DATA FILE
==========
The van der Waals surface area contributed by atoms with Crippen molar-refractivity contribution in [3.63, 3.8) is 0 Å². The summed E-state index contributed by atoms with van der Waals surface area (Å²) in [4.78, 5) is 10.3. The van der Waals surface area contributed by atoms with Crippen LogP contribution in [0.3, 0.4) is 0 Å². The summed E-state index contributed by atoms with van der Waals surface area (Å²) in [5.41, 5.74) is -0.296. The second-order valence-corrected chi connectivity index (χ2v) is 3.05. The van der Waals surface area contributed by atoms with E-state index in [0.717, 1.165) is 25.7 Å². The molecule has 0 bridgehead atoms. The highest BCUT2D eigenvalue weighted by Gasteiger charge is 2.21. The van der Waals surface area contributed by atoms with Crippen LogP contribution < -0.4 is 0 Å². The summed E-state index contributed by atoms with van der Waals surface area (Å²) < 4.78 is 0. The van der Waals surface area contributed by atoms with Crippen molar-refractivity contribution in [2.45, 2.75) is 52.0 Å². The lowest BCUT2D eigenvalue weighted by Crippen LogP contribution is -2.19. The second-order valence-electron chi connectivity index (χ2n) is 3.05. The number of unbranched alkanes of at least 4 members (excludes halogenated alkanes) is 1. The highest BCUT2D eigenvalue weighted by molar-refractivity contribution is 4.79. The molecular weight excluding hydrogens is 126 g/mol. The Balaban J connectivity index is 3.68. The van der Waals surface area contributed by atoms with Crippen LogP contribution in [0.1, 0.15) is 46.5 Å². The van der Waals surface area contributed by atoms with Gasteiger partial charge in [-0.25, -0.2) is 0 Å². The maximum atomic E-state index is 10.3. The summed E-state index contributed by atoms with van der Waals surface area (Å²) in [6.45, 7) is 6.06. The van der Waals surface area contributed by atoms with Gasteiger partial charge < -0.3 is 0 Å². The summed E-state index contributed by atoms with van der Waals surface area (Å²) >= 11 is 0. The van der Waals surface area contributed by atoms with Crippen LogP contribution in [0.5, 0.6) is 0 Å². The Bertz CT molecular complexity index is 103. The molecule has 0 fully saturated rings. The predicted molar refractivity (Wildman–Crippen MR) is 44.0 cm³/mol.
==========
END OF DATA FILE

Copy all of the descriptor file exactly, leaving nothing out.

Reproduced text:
The van der Waals surface area contributed by atoms with Crippen molar-refractivity contribution in [3.63, 3.8) is 0 Å². The summed E-state index contributed by atoms with van der Waals surface area (Å²) in [4.78, 5) is 10.3. The van der Waals surface area contributed by atoms with Crippen LogP contribution in [0.3, 0.4) is 0 Å². The summed E-state index contributed by atoms with van der Waals surface area (Å²) in [5.41, 5.74) is -0.296. The second-order valence-corrected chi connectivity index (χ2v) is 3.05. The van der Waals surface area contributed by atoms with E-state index in [0.717, 1.165) is 25.7 Å². The molecule has 0 bridgehead atoms. The highest BCUT2D eigenvalue weighted by Gasteiger charge is 2.21. The van der Waals surface area contributed by atoms with Crippen LogP contribution < -0.4 is 0 Å². The summed E-state index contributed by atoms with van der Waals surface area (Å²) < 4.78 is 0. The van der Waals surface area contributed by atoms with Crippen molar-refractivity contribution in [2.45, 2.75) is 52.0 Å². The lowest BCUT2D eigenvalue weighted by Crippen LogP contribution is -2.19. The second-order valence-electron chi connectivity index (χ2n) is 3.05. The number of unbranched alkanes of at least 4 members (excludes halogenated alkanes) is 1. The highest BCUT2D eigenvalue weighted by molar-refractivity contribution is 4.79. The molecular weight excluding hydrogens is 126 g/mol. The Balaban J connectivity index is 3.68. The van der Waals surface area contributed by atoms with Crippen LogP contribution in [0.1, 0.15) is 46.5 Å². The van der Waals surface area contributed by atoms with Gasteiger partial charge in [-0.25, -0.2) is 0 Å². The maximum atomic E-state index is 10.3. The summed E-state index contributed by atoms with van der Waals surface area (Å²) in [6.45, 7) is 6.06. The van der Waals surface area contributed by atoms with Gasteiger partial charge < -0.3 is 0 Å². The summed E-state index contributed by atoms with van der Waals surface area (Å²) >= 11 is 0. The van der Waals surface area contributed by atoms with Crippen LogP contribution in [0.5, 0.6) is 0 Å². The Bertz CT molecular complexity index is 103. The molecule has 0 fully saturated rings. The predicted molar refractivity (Wildman–Crippen MR) is 44.0 cm³/mol.